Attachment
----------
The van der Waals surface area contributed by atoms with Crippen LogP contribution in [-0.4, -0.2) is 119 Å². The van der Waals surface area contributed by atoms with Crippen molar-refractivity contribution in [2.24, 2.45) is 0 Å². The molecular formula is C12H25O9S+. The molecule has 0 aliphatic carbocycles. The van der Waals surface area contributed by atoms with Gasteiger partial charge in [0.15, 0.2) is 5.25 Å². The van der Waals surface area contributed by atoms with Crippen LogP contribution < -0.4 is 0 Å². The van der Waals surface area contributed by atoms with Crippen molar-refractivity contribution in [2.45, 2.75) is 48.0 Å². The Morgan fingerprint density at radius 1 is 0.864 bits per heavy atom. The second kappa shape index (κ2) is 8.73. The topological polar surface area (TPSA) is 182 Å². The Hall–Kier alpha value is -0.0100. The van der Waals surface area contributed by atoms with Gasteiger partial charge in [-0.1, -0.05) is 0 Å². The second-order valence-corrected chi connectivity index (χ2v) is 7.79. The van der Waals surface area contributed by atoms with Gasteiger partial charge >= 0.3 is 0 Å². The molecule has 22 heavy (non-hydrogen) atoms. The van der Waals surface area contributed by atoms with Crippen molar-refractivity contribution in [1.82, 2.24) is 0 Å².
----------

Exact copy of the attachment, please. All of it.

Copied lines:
The van der Waals surface area contributed by atoms with Crippen LogP contribution in [-0.4, -0.2) is 119 Å². The van der Waals surface area contributed by atoms with Crippen molar-refractivity contribution in [2.24, 2.45) is 0 Å². The molecular formula is C12H25O9S+. The molecule has 0 aliphatic carbocycles. The van der Waals surface area contributed by atoms with Gasteiger partial charge in [0.15, 0.2) is 5.25 Å². The van der Waals surface area contributed by atoms with Crippen LogP contribution < -0.4 is 0 Å². The van der Waals surface area contributed by atoms with Crippen molar-refractivity contribution in [2.45, 2.75) is 48.0 Å². The Morgan fingerprint density at radius 1 is 0.864 bits per heavy atom. The second kappa shape index (κ2) is 8.73. The topological polar surface area (TPSA) is 182 Å². The Hall–Kier alpha value is -0.0100. The van der Waals surface area contributed by atoms with Gasteiger partial charge in [-0.1, -0.05) is 0 Å². The second-order valence-corrected chi connectivity index (χ2v) is 7.79. The van der Waals surface area contributed by atoms with Gasteiger partial charge >= 0.3 is 0 Å². The molecule has 22 heavy (non-hydrogen) atoms. The van der Waals surface area contributed by atoms with Crippen molar-refractivity contribution in [1.82, 2.24) is 0 Å².